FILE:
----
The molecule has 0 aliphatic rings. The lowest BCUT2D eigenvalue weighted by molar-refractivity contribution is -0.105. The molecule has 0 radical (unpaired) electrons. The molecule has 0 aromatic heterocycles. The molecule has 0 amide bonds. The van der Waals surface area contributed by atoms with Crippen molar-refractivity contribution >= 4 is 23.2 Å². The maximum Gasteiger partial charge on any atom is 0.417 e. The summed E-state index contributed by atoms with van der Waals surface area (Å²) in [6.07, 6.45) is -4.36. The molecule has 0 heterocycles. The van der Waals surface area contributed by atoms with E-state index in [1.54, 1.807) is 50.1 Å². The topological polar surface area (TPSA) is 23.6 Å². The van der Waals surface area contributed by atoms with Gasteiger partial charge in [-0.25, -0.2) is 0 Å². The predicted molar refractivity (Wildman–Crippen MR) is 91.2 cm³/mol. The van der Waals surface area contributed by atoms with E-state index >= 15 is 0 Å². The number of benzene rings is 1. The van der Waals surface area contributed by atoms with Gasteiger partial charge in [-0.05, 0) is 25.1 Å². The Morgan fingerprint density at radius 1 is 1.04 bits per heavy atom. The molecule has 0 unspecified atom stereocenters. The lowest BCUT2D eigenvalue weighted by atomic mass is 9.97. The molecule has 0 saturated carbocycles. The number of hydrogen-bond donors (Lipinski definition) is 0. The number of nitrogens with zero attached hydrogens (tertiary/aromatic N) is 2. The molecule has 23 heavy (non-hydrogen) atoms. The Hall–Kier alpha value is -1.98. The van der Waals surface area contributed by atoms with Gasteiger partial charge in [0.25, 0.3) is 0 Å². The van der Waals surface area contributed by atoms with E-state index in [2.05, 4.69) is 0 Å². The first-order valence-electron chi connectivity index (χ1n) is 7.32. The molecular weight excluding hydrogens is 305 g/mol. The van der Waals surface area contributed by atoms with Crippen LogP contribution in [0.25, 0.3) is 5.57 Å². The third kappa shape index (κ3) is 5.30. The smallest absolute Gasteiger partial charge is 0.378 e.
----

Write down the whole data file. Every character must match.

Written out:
The molecule has 0 aliphatic rings. The lowest BCUT2D eigenvalue weighted by molar-refractivity contribution is -0.105. The molecule has 0 radical (unpaired) electrons. The molecule has 0 aromatic heterocycles. The molecule has 0 amide bonds. The van der Waals surface area contributed by atoms with Crippen molar-refractivity contribution >= 4 is 23.2 Å². The maximum Gasteiger partial charge on any atom is 0.417 e. The summed E-state index contributed by atoms with van der Waals surface area (Å²) in [6.07, 6.45) is -4.36. The molecule has 0 heterocycles. The van der Waals surface area contributed by atoms with E-state index in [1.54, 1.807) is 50.1 Å². The topological polar surface area (TPSA) is 23.6 Å². The van der Waals surface area contributed by atoms with Gasteiger partial charge in [-0.25, -0.2) is 0 Å². The predicted molar refractivity (Wildman–Crippen MR) is 91.2 cm³/mol. The van der Waals surface area contributed by atoms with E-state index >= 15 is 0 Å². The number of benzene rings is 1. The van der Waals surface area contributed by atoms with Gasteiger partial charge in [-0.05, 0) is 25.1 Å². The Morgan fingerprint density at radius 1 is 1.04 bits per heavy atom. The molecule has 0 unspecified atom stereocenters. The lowest BCUT2D eigenvalue weighted by atomic mass is 9.97. The molecule has 0 saturated carbocycles. The number of hydrogen-bond donors (Lipinski definition) is 0. The number of nitrogens with zero attached hydrogens (tertiary/aromatic N) is 2. The molecule has 23 heavy (non-hydrogen) atoms. The Hall–Kier alpha value is -1.98. The van der Waals surface area contributed by atoms with Gasteiger partial charge in [0.25, 0.3) is 0 Å². The van der Waals surface area contributed by atoms with E-state index in [2.05, 4.69) is 0 Å². The first-order valence-electron chi connectivity index (χ1n) is 7.32. The molecular weight excluding hydrogens is 305 g/mol. The van der Waals surface area contributed by atoms with Crippen LogP contribution in [0.25, 0.3) is 5.57 Å². The third kappa shape index (κ3) is 5.30. The smallest absolute Gasteiger partial charge is 0.378 e.